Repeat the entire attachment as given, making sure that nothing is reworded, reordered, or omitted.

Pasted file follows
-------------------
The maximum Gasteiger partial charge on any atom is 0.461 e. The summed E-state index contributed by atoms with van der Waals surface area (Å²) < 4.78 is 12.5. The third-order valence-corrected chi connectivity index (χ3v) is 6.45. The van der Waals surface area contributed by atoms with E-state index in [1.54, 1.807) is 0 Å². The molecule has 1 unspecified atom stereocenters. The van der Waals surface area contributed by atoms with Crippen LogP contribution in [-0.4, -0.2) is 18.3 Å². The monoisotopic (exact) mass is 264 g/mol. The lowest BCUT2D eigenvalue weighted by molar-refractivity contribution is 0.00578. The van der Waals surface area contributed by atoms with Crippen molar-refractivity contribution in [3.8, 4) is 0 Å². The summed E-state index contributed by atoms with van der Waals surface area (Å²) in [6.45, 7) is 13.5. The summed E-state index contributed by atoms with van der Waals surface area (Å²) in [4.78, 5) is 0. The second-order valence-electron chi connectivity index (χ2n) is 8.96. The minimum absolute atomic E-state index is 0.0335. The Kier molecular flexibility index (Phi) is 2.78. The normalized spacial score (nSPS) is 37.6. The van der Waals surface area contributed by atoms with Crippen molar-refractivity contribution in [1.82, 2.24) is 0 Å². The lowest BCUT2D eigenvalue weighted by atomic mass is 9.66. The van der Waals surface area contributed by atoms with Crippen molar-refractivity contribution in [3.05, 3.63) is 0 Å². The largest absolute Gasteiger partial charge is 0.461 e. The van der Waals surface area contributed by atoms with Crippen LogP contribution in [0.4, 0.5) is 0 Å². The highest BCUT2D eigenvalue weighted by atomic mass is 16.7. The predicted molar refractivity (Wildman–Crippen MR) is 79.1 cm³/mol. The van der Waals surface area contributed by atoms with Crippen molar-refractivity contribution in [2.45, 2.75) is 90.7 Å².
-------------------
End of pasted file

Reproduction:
The maximum Gasteiger partial charge on any atom is 0.461 e. The summed E-state index contributed by atoms with van der Waals surface area (Å²) < 4.78 is 12.5. The third-order valence-corrected chi connectivity index (χ3v) is 6.45. The van der Waals surface area contributed by atoms with E-state index in [1.54, 1.807) is 0 Å². The molecule has 1 unspecified atom stereocenters. The van der Waals surface area contributed by atoms with Crippen LogP contribution in [-0.4, -0.2) is 18.3 Å². The monoisotopic (exact) mass is 264 g/mol. The lowest BCUT2D eigenvalue weighted by molar-refractivity contribution is 0.00578. The van der Waals surface area contributed by atoms with Crippen molar-refractivity contribution in [3.8, 4) is 0 Å². The summed E-state index contributed by atoms with van der Waals surface area (Å²) in [6.45, 7) is 13.5. The summed E-state index contributed by atoms with van der Waals surface area (Å²) in [4.78, 5) is 0. The second-order valence-electron chi connectivity index (χ2n) is 8.96. The minimum absolute atomic E-state index is 0.0335. The Kier molecular flexibility index (Phi) is 2.78. The normalized spacial score (nSPS) is 37.6. The van der Waals surface area contributed by atoms with Crippen molar-refractivity contribution in [1.82, 2.24) is 0 Å². The lowest BCUT2D eigenvalue weighted by atomic mass is 9.66. The van der Waals surface area contributed by atoms with Crippen molar-refractivity contribution in [3.05, 3.63) is 0 Å². The largest absolute Gasteiger partial charge is 0.461 e. The van der Waals surface area contributed by atoms with Crippen LogP contribution in [0.4, 0.5) is 0 Å². The highest BCUT2D eigenvalue weighted by atomic mass is 16.7. The predicted molar refractivity (Wildman–Crippen MR) is 79.1 cm³/mol. The van der Waals surface area contributed by atoms with Crippen molar-refractivity contribution in [2.45, 2.75) is 90.7 Å².